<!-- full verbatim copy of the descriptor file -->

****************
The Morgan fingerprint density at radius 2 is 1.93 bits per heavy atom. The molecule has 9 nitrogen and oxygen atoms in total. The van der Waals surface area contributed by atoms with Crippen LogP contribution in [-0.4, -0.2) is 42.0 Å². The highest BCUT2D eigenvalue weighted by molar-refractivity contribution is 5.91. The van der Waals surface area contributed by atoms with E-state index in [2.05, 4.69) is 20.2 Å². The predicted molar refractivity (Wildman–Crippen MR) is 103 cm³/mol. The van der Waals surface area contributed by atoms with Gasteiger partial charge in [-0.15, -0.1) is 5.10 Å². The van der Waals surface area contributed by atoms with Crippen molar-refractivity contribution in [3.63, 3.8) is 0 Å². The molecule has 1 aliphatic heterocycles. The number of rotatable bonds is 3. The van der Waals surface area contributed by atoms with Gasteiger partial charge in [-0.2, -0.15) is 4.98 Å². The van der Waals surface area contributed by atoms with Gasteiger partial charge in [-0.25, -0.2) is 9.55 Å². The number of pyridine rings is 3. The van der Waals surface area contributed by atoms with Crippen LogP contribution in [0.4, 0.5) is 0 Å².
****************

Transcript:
The Morgan fingerprint density at radius 2 is 1.93 bits per heavy atom. The molecule has 9 nitrogen and oxygen atoms in total. The van der Waals surface area contributed by atoms with Crippen LogP contribution in [-0.4, -0.2) is 42.0 Å². The highest BCUT2D eigenvalue weighted by molar-refractivity contribution is 5.91. The van der Waals surface area contributed by atoms with E-state index in [2.05, 4.69) is 20.2 Å². The predicted molar refractivity (Wildman–Crippen MR) is 103 cm³/mol. The van der Waals surface area contributed by atoms with Gasteiger partial charge in [-0.15, -0.1) is 5.10 Å². The van der Waals surface area contributed by atoms with Crippen molar-refractivity contribution in [3.63, 3.8) is 0 Å². The molecule has 1 aliphatic heterocycles. The number of rotatable bonds is 3. The van der Waals surface area contributed by atoms with Gasteiger partial charge in [-0.2, -0.15) is 4.98 Å². The van der Waals surface area contributed by atoms with Gasteiger partial charge in [-0.25, -0.2) is 9.55 Å². The number of pyridine rings is 3. The van der Waals surface area contributed by atoms with Crippen LogP contribution in [0.4, 0.5) is 0 Å².